One of the write-ups on the ride that I linked to above claims that, “Though the ride was not easy, neither was it particularly difficult”. I think that’s misleading. For a start, I’d like to know the success rate of people who attempt it – I’m betting it’s less than 70%, even given that cyclists who try to cycle up two vertical miles will be relatively thin on the ground. To put it in context, there is almost twice as much ascent as on the Hell of the Ashdown. What’s really hard about this ride, though, is that on the way up you never get a chance to relax and let your mind wander: because it’s always on an up gradient you’re always aware of it. If asked whether I’d recommend it, I’d answer two different questions. Am I glad I did it? Absolutely, definitely yes! Would I do it again? Almost certainly not.

But I have ordered the t-shirt.

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Responses

  1. […] Tuesday I rode up Haleakala for the second time, having sworn three years ago that I’d never do it again. It’s a 35.1 mile climb that rises 10,000 […]

  2. […] route rates 175 – below each day of the Tour of Wessex, the 2010 Tour Ride and, of course, Haleakala but above all of my other rides from last […]

  3. […] the Difficulty for the whole. This measure does not have that quality. This is well illustrated by the climb up Haleakala. On the chart above I reflect the difficulty rating calculated from my round trip up and down. This […]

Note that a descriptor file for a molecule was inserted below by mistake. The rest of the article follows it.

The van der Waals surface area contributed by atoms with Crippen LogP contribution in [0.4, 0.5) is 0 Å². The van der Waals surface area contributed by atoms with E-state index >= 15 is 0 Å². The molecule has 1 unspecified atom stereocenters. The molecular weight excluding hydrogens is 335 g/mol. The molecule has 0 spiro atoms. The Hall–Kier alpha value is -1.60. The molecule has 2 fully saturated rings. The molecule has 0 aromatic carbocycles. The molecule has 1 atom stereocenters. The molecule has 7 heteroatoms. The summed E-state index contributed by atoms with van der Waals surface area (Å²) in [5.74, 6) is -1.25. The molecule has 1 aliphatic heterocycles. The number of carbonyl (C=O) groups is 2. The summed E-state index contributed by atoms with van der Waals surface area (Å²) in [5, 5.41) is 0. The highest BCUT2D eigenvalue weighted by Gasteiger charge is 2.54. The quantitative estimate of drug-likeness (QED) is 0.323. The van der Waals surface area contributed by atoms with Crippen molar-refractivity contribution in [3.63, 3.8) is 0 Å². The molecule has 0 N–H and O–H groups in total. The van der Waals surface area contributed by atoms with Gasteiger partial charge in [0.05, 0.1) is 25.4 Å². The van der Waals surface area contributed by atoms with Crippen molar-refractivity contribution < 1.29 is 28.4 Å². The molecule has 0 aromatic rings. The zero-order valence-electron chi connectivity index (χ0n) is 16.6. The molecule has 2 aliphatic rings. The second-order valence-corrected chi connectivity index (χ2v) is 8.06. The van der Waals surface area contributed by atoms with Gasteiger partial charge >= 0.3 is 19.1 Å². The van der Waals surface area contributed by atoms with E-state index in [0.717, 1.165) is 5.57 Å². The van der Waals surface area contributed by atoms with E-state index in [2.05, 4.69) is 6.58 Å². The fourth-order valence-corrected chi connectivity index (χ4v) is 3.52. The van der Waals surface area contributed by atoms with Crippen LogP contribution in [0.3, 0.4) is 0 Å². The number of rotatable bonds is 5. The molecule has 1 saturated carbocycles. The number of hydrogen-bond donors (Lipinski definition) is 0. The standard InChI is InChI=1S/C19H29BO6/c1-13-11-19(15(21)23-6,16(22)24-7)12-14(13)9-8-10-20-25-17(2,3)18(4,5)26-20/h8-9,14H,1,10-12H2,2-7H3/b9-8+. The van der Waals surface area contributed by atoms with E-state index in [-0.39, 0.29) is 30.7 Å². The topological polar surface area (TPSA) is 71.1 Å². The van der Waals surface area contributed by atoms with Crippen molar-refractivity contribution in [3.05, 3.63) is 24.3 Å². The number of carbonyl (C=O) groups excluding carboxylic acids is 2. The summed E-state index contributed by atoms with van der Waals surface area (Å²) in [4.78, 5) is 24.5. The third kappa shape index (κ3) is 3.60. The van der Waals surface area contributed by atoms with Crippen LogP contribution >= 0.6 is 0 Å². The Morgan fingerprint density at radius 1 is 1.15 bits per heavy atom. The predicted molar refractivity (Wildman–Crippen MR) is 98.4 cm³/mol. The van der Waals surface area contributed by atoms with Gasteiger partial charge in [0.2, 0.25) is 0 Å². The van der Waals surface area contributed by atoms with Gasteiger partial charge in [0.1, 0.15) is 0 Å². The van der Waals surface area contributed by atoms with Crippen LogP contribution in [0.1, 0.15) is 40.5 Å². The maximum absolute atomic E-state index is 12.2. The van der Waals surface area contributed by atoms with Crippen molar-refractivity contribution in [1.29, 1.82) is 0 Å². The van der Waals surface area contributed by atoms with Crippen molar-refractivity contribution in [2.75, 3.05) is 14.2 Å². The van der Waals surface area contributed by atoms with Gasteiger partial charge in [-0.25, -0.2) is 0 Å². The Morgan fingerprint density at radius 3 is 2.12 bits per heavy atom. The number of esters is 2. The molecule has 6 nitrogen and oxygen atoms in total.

4. […] has been a great cycling year for me. I’ve done over 5,000 miles, including the ascent up Haleakala (and the ride down), the Hell of the Ashdown, the Puncheur (kind of), the Cornwall Tor, the […]

  5. […] of continental Europe? I plan to do some to see for myself. Certainly, earlier in the year I found Haleakala’s 35 miles of constant 4-8% incomparably harder than anything I’ve done in England, but that’s something else […]

  6. […] 100 climbs book says that geographically we can’t compete with climbs like Mont Ventoux and Haleakala. I looked both of these up on climbbybike and found that Mont Ventoux only manages a ranking of […]

  7. […] obvious rational reason to rule out titanium. I love the ride of both my Van Nic and the Litespeed I used in Maui, and Ti is sturdy, relatively light and rustproof. It’s often said to be expensive but I […]

  8. […] from Maui I was excited to find my Twin Six Haleakala waiting for me at home, which I had earned by cycling 35 miles up a volcano. For the past couple of months or so I’ve also been enjoying wearing my Twin Six merino […]

  9. […] over the closing section; there was a strong and unhelpful wind but it was essentially flat. Once again, traffic problems in the tiny town of Paia led to the Litespeed and the jeep reaching Maui Cyclery […]